BRACEVILLE - Easy, cheap and cheesy.
Cathy Pugh says her pizza burgers are quick, economical and popular.
"It's better than a sloppy joe but just as convenient," she said recently at her Braceville home.
Cathy Pugh of Braceville displays her pizza burgers, which she describes as quick, economical and popular.
Pugh spreads the meat and cheese mixture on open-face hamburger buns.
Her recipe came from a friend more than 30 years ago, and she said her family now begs for her to make it. She likes to serve it to a crowd and said it's good for kids, too, especially as an after-school snack.
Most of the recipe can be prepared ahead of time - the browned beef, onion and oregano can be mixed with spaghetti sauce and tomato paste and kept in the refrigerator until just before baking. The recipe can be cut in half for a smaller crowd, or the meat mixture can be frozen.
Pugh said it's important not to mix the cheese in - and it has to be Velveeta - too long before baking.
Pizza Burgers Submitted by Cathy Pugh
2 pounds ground beef
1/2 teaspoon oregano
1 small onion (diced small)
1 jar (one pound, 10 ounces) spaghetti sauce
1 small can tomato paste
Velveeta cheese (shredded)
In skillet, brown the beef, onion and oregano. Drain grease and let cool.
To the cooled mixture, add the spaghetti sauce and the tomato paste. Keep mixture in refrigerator until ready to bake.
When ready to bake, mix hamburger mixture with some shredded Velveeta cheese. (About 1 tablespoon of meat mix to 1 tablespoon cheese - it depends on how much cheese you like.)
On a cookie sheet lined with parchment paper, open the buns onto the sheet with the inside of the bun on top (open face). Place 1-2 tablespoons of the mixture on each bun. Bake at 425-450 degrees for 6 minutes.
Hint: Don't mix cheese into meat mixture until you are ready to bake; cheese will become watery.
"This is the key, keeping them separate," she said. "If you mix it, the cheese gets watery."
Pugh's family gathers each Sunday at the home of her parents, who are in their 80s and live about 10 houses down the road from her. The siblings have a rotating system for who brings what, divided into main dish, vegetable and bread, dessert, side dish and extras.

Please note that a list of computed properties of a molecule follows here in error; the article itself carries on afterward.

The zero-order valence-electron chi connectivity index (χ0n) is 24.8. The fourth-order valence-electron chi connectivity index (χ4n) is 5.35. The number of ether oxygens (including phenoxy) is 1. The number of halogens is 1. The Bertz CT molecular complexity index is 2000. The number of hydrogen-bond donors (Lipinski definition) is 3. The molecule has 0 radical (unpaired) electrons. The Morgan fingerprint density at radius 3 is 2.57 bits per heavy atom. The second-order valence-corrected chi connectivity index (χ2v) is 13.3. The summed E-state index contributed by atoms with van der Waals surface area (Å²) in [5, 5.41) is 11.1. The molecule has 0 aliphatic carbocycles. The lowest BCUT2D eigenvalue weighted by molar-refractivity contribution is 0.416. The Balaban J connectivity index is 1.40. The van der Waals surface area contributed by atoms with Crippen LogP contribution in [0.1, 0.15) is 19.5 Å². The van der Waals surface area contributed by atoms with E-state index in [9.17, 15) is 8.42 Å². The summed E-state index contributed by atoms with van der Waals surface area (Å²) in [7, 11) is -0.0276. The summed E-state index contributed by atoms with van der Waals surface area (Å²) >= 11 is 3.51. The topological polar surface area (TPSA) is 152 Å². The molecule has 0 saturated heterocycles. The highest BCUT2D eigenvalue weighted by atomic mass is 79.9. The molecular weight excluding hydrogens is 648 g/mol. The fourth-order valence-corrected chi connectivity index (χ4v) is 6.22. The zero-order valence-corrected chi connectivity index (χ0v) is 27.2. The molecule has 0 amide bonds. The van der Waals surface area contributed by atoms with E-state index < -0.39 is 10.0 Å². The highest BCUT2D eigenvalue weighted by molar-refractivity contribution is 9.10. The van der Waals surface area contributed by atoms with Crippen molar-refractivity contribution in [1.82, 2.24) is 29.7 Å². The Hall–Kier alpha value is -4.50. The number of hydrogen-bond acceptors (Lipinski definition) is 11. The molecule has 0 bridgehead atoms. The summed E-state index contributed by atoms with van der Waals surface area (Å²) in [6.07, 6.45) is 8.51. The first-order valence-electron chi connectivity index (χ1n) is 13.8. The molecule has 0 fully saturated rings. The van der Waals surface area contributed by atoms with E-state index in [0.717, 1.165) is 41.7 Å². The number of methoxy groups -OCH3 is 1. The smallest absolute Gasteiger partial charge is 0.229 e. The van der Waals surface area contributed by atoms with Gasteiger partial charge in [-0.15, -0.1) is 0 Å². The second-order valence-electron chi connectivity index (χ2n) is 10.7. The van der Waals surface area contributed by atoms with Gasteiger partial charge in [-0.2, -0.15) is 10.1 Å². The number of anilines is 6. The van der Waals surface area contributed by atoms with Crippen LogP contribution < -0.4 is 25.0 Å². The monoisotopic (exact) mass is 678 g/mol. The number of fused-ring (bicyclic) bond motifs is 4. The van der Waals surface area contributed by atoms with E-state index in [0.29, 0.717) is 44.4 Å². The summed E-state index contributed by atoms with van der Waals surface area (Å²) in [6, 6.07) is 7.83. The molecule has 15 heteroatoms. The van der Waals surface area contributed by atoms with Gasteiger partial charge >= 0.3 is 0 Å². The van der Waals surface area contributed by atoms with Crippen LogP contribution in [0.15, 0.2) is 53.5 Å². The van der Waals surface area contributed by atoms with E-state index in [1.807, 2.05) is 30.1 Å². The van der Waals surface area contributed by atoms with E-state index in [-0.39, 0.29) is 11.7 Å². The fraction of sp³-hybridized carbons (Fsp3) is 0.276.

"We all eat cheap and have a great time," Pugh said.
In addition to the pizza burgers, Pugh, 52, loves to cook most anything, especially lasagna. Her most requested dishes are cheesy potatoes, hash brown casserole, an orange dessert and pumpkin pies, of which she makes six at a time. Also popular is her pizza, featuring a high crust, sausage, sauce and, again, Velveeta cheese.
She's also teaching her college-age daughter how to cook.
Pugh doesn't serve the pizza burgers as a main dish - it's more of a snack or a party treat, but she might serve some chips with them.
Serving size is clearly up to the individual, as her husband, Terry, eats 10 of the open-faced snacks.
In addition to cooking, Pugh enjoys making cards. When she got laid off from General Electric, she took a class in flower arranging. She's been encouraged to sell her floral creations, but is hesitant in the current economy.
"People need food, not flowers," she said.
The mother of two loves having her house full of people. She once served as house mother for what was the New Life Maternity Home in Vienna, and she said some of those then-young mothers still keep in touch.
"It's so rewarding to help people like that," Pugh said.
This industrious cook, who also enjoys a two-hour mowing stint on her "big John Deere," said she cooks nearly every day and her best work is "off the cuff," not from a recipe.
Pugh's pizza burgers are baked for just six minutes, but she said they can be placed under a broiler. Her brother, for example, does this because he likes them toasty.
Pugh was excited to share her cheesy Trumbull Cooks recipe. She said in her written submission that kids love it as well as adults. However, she was quite nervous about the interview and pictures.
"I don't know how Paula Deen does it," she said. "Golly."